Contemplata aliis Tradere

A meagre contribution to the mission and work of the Order of Preachers: my reflections, thoughts, ideas and the occasional rant on matters mainly theological, philosophical and ecclesiastical, drawn primarily from my reading and experience of life and the world. Striving to be always Catholic, firmly Christian and essentially Dominican, flavoured with dashes of Von Balthasar.

My Photo
Location: Oxford, United Kingdom

A son of the English Province of the Order of Friars Preachers (Dominicans); born in Malaysia but have lived in the USA, Singapore, the UK & the Philippines for varying durations. A pilgrim and way-farer, a searcher for Truth on the journey of Life... "Wherever the Catholic sun doth shine, There’s always laughter and good red wine. At least I’ve always found it so. Benedicamus Domino!" - Hilaire Belloc

Friday, June 02, 2006

Counsel and Piety


"The Counsellor, the Holy Spirit, whom the Father will send in my name, he will teach you all things, and bring to your remembrance all that I have said to you" (Jn 14:26).

We have seen in past days how the Holy Spirit enlightens us to perceive rightly and He directs us to judge rightly. It is particularly noteworthy that so many of the Spirit's seven Gifts involve right judgment. In the Scriptures and in the 'Veni Creator Spiritus' hymn, the Holy Spirit is called the Paraclitus, the Counsellor, although it is sometimes translated as Helper or Comforter. Anyone who has been agonizing over an important decision may well understand what a comfort and a help a true Counsellor like the Holy Spirit is!

The Gift of Counsel is given us by the Spirit to "enable one to judge rightly in particular events what ought to be done in view of the supernatural ultimate end and personal sanctification." Unlike prudence, which is a very important virtue helping us to make moral judgments and which operates under the dictates of reason enlightened by faith, Counsel operates under the impulse of the Holy Spirit Himself and surpasses any judgment that human reason alone can arrive at. In fact, it often seems to run counter to human reasoning, as can be seen in the logic of the Beatitudes! In addition, fr Jordan Aumann OP gives the following examples:

"It is at times difficult to know how to equate suavity with firmness, how to reconcile the necessity of guarding a secret with the obligation to speak the truth, the interior life with the apostolate, an affectionate love with perfect chasity. It is even more difficult for persons charged with government and administration - in religion, in the family, in civil and economic life - to be able at every instance to do that which is prudent. In many instances, the prudent action will have to be the result of the operation of the gift of counsel."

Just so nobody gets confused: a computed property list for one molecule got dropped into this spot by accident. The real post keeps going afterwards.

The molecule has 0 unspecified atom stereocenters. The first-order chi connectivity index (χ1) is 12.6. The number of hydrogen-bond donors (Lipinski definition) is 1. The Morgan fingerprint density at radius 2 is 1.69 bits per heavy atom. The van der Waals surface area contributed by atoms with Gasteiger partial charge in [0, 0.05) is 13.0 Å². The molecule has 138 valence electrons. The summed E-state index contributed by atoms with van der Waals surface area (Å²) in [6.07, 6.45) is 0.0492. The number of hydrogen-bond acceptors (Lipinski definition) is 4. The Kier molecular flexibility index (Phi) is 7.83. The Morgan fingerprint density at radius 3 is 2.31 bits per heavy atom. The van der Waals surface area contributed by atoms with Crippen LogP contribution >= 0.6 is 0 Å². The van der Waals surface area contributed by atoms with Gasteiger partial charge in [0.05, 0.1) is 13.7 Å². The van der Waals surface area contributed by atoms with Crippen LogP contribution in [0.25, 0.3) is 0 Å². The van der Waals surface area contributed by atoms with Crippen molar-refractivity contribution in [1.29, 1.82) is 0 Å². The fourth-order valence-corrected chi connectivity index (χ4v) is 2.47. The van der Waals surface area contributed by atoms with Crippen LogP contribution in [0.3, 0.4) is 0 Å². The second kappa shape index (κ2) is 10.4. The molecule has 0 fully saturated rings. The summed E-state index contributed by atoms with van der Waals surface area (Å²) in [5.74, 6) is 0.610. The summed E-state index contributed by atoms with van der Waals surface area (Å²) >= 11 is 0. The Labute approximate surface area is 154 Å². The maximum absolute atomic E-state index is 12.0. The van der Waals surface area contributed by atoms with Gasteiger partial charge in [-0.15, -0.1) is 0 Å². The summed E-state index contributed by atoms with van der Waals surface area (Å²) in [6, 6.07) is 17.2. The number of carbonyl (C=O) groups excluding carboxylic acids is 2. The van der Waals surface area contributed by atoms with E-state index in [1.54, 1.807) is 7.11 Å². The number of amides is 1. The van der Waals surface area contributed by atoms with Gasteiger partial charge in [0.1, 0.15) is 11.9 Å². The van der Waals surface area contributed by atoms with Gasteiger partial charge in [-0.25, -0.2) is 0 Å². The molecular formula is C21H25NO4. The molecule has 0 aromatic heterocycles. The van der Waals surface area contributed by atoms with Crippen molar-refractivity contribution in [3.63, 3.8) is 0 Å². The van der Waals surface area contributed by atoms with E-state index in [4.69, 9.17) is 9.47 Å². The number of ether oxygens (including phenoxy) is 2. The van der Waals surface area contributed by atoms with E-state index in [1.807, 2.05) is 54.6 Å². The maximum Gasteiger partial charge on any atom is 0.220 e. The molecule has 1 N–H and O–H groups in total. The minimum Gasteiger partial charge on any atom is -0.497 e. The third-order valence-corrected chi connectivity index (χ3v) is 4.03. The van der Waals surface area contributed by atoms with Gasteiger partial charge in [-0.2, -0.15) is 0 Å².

(Spiritual Theology, p279)

The Dominican Rhineland mystic, fr John Tauler says: "The gift of counsel is sorely needed, in order that we may conduct ourselves in the way God wishes." Hence, this Gift is about our conduct, choosing rightly that we may do what is pleasing to God and consonant with our Christian faith. We are often faced with so many decisions in life; decisions that require prudence, but more than that, we need the Help, the Comfort and the good Counsel of the Holy Spirit.

Is it possible that in our contemporary Western societies, decisions to embrace the Cross and follow Jesus, decisions regarding a religious or priestly vocation may seemingly run counter to human reason? In common parlance, it seems "mad" to become a celibate priest or nun these days! Often people who are agonizing over a vocation are faced with many perfectly sensible objections from friends, family and themselves - they hesitate, vacillate and worry about the future. How can one commit oneself to God in a religious vocation? I would suggest that the Gift of Counsel comes to our aid to help us make the right decision, enlightening us with divine insight and judgment.